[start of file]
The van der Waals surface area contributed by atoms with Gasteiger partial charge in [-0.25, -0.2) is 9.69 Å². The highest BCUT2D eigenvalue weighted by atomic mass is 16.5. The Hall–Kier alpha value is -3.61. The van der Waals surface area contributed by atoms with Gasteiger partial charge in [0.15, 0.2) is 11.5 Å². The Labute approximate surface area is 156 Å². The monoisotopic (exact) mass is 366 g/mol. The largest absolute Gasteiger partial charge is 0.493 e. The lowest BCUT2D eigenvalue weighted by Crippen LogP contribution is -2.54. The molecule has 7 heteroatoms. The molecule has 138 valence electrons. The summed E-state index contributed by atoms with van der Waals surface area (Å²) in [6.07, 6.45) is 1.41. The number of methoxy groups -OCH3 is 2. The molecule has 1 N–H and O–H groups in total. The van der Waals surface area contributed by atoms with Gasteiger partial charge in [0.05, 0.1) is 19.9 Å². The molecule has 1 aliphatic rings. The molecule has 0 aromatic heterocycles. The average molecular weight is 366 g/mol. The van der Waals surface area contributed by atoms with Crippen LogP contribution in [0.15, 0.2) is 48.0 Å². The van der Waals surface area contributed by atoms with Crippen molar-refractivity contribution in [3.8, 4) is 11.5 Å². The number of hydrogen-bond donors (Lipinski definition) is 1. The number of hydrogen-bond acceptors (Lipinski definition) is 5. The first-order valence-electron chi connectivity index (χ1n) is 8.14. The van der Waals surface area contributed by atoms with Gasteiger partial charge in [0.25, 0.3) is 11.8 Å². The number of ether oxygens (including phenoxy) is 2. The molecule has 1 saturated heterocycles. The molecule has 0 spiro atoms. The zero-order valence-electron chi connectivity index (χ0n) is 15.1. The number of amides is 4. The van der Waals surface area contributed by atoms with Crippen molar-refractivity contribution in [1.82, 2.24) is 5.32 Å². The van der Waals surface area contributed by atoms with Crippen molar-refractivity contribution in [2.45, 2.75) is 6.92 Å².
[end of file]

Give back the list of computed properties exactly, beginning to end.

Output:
The van der Waals surface area contributed by atoms with Gasteiger partial charge in [-0.25, -0.2) is 9.69 Å². The highest BCUT2D eigenvalue weighted by atomic mass is 16.5. The Hall–Kier alpha value is -3.61. The van der Waals surface area contributed by atoms with Gasteiger partial charge in [0.15, 0.2) is 11.5 Å². The Labute approximate surface area is 156 Å². The monoisotopic (exact) mass is 366 g/mol. The largest absolute Gasteiger partial charge is 0.493 e. The lowest BCUT2D eigenvalue weighted by Crippen LogP contribution is -2.54. The molecule has 7 heteroatoms. The molecule has 138 valence electrons. The summed E-state index contributed by atoms with van der Waals surface area (Å²) in [6.07, 6.45) is 1.41. The number of methoxy groups -OCH3 is 2. The molecule has 1 N–H and O–H groups in total. The van der Waals surface area contributed by atoms with Gasteiger partial charge in [0.05, 0.1) is 19.9 Å². The molecule has 1 aliphatic rings. The molecule has 0 aromatic heterocycles. The average molecular weight is 366 g/mol. The van der Waals surface area contributed by atoms with Crippen LogP contribution in [0.15, 0.2) is 48.0 Å². The van der Waals surface area contributed by atoms with Crippen molar-refractivity contribution in [3.8, 4) is 11.5 Å². The number of hydrogen-bond donors (Lipinski definition) is 1. The number of hydrogen-bond acceptors (Lipinski definition) is 5. The first-order valence-electron chi connectivity index (χ1n) is 8.14. The van der Waals surface area contributed by atoms with Gasteiger partial charge in [0.25, 0.3) is 11.8 Å². The number of ether oxygens (including phenoxy) is 2. The molecule has 1 saturated heterocycles. The molecule has 0 spiro atoms. The zero-order valence-electron chi connectivity index (χ0n) is 15.1. The number of amides is 4. The van der Waals surface area contributed by atoms with Crippen molar-refractivity contribution in [1.82, 2.24) is 5.32 Å². The van der Waals surface area contributed by atoms with Crippen molar-refractivity contribution in [2.45, 2.75) is 6.92 Å².